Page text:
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- - Out of the Ordinary Ideas? (http://www.tropicalfishkeeping.com/beginner-freshwater-aquarium/out-ordinary-ideas-112126/)
Out of the Ordinary Ideas?
I know I don't have many options since the tank is so small, but does anyone have some out of the box ideas for stocking a 10g tank?
I saw a tank at the Florida Aquarium that used Legos as decorations, and I thougt it looked really cool, so I am debating doing something like that in mine. If not, maybe lightly planted.I honestly have no idea. I'm open to any out of the ordinary suggestions.
And no, a larger tank is most likely not an option...
I have an odd ball rock formation you could make. It should be the cost of the gas to get it but harder to set up completely. Cement. I used to work at a concrete block manufacturing plant in Fl. When we cleaned the machines which is every other 8 hour shift. We got some of the most interesting formations. They looked like the walls out of a limestone cave or the cap of very odd looking mushrooms cut in half. This would create caves and ledges for you fish to hide in when used as a background. You could save a trip and get a bag of sand for your substrate while you are there. Just make sure everything is stable before you put your fish in there.
That sounds really cool. Do you have any stocking ideas?
What about some of the smaller species of puffer? I think there are some freshwater ones that can live in a 10 gal.
Some of the tiny gourami like sparkling gourami and licorice gourami can live in a 10 gal. And some of the tiny species of rasbora like the mosquito rasbora. But no mention has been made of water parameters? A lot of these tiny fish are also very sensitive.
So far, there is nothing as far as water parameters. I thought I would get some stocking ideas, and once I found one that I liked, I would check compatability and figure out the water. My house is generally 75F, but I can get a heater if necessary.
I was actually thinking about a dwarf puffer fish, which needs 5g per fish. I would probably only put one, as they can be aggressive towards each other, but are there many fish that can go with a puffer?
My biggest problem with the puffers is that they need a lot of plants, don't they? Or is that only if there are more than one puffer?
As for other fish with puffers, the answer is generally no. Puffers are aggressive and fin nippers so they do best in solitary or species only tanks, depending on the puff. You could try otocinclus or shrimp but depending on the puffer, it will attack the otos and find the shrimp delicious.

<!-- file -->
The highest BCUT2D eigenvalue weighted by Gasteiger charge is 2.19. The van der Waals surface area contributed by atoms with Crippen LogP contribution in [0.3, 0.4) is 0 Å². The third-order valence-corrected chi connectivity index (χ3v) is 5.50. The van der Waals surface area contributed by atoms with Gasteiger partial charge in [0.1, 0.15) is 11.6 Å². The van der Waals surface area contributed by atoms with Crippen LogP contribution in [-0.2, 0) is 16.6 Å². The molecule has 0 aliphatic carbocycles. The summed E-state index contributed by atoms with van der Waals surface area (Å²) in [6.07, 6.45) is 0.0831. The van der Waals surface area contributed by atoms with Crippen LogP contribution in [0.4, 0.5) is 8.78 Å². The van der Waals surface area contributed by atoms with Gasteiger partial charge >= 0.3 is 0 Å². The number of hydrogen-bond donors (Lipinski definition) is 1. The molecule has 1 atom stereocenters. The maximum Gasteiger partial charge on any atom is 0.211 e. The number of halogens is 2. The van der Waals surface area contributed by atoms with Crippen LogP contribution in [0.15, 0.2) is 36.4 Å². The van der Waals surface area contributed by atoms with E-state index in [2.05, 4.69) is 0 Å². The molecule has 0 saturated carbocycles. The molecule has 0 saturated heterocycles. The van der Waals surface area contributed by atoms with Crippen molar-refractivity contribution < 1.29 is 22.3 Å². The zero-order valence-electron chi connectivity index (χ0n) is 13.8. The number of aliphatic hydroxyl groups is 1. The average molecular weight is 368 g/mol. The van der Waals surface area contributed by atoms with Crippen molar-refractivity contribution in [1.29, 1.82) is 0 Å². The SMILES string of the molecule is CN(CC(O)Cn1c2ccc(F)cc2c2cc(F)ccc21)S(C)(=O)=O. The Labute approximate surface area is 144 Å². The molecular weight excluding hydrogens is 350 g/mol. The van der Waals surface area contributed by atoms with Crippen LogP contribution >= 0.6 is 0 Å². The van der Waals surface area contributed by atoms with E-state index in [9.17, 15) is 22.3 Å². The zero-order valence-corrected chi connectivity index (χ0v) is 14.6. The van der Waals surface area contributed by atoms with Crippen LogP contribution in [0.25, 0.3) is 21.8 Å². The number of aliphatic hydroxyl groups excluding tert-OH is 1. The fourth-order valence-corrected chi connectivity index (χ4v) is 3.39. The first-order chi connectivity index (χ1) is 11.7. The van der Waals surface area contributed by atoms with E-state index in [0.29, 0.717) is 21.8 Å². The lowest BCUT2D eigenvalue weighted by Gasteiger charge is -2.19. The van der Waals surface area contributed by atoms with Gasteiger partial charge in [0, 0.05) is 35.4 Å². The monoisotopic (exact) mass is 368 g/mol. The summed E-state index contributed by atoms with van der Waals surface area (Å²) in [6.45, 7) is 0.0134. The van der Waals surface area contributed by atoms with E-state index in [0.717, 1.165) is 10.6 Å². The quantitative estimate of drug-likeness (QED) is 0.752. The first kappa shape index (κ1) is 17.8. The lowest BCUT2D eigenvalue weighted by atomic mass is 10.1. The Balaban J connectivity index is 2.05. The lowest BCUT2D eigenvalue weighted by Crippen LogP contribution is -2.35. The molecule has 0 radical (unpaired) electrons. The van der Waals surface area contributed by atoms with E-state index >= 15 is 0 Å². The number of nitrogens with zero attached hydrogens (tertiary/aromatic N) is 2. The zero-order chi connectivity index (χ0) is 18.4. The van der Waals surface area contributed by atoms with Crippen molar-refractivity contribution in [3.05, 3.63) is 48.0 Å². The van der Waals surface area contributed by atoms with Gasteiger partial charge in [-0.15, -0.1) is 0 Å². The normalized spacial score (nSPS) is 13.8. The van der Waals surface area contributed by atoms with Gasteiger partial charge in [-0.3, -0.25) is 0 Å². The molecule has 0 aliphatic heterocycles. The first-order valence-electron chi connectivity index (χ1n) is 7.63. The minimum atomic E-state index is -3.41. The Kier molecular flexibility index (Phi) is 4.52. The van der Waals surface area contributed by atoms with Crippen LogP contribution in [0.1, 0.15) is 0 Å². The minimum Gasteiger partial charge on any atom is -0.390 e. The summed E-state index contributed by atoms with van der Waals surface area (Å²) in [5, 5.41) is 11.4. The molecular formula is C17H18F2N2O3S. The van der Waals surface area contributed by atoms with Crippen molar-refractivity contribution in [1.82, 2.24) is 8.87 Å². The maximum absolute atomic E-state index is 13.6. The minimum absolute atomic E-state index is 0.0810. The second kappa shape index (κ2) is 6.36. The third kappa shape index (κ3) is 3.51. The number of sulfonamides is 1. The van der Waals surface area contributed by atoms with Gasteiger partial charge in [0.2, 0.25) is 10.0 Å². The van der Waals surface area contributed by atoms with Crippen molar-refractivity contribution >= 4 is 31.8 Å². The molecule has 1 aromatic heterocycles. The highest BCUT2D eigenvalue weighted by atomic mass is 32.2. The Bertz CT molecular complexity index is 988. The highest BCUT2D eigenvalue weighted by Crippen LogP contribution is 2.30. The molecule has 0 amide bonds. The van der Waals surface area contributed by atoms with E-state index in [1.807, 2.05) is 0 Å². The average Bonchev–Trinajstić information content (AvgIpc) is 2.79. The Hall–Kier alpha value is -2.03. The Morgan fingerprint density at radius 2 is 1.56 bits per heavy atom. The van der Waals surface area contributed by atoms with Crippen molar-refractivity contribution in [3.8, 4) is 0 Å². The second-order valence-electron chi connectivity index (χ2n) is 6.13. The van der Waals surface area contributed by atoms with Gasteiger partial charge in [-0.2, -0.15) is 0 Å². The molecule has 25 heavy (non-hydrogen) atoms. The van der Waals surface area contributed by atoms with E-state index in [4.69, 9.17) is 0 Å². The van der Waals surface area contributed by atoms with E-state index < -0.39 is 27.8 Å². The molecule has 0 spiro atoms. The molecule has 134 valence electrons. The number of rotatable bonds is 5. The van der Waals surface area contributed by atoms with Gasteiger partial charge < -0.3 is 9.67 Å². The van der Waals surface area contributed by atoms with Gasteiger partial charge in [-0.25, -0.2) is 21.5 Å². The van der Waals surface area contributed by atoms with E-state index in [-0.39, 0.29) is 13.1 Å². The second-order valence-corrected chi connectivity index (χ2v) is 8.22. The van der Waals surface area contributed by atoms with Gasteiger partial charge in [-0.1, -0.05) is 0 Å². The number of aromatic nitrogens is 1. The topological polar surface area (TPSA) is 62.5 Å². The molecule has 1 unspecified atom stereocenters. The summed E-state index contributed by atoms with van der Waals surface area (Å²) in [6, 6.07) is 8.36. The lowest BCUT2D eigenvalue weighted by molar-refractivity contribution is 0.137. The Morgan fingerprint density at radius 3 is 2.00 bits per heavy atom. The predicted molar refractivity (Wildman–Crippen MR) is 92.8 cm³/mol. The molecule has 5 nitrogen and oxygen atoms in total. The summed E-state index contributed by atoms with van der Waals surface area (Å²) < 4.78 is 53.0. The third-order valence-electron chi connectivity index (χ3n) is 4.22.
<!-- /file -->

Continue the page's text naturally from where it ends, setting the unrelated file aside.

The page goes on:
Puffers dont specifically need plants (Though live plants are incredibly beneficial), they need something to keep them amused which a lot of plants or decorations will do. They are very curious and intelligent fish and if you dont give them something to do they will become bored and glass surf.
Keep in mind dwarf puffers are incredibly messy should you decide to have more than one.
Alright. Thanks. Puffers are definitely one of my top choices.
Are there any other out of the ordinary stocking ideas?
Definately check your parameters of your tap water first. Then we can come up with good things to fit that water.
Right now, one of my favorite tanks is cories and mixed livebearers... lots of color, lots of activity, and everything's peaceful... (with plants of course)
What kind of parameters do I need to post? I thought I could adjust the water to what the fish would need, that way I wouldn't be as limited in my choices. Like a dwarf puffer for example. My water, at room temp, is about 75F, so i would get a heater to keep it at around 80F for the puffer. Sorry if I'm not making sense, I'm new to this..
Temperature isn't really a parameter. It's a condition that can be easily changed. Almost all of us use heaters in at least some of our tanks.
What we are talking about is the pH and hardness (GH and KH) of your tap water. These are not so easily changed. Which is why it is better to find fish that work in your water than change your water to suit the fish. Trust me, it just becomes a headache.
This will explain a lot more including the details of pH and hardness: http://www.tropicalfishkeeping.com/f...quarium-73276/
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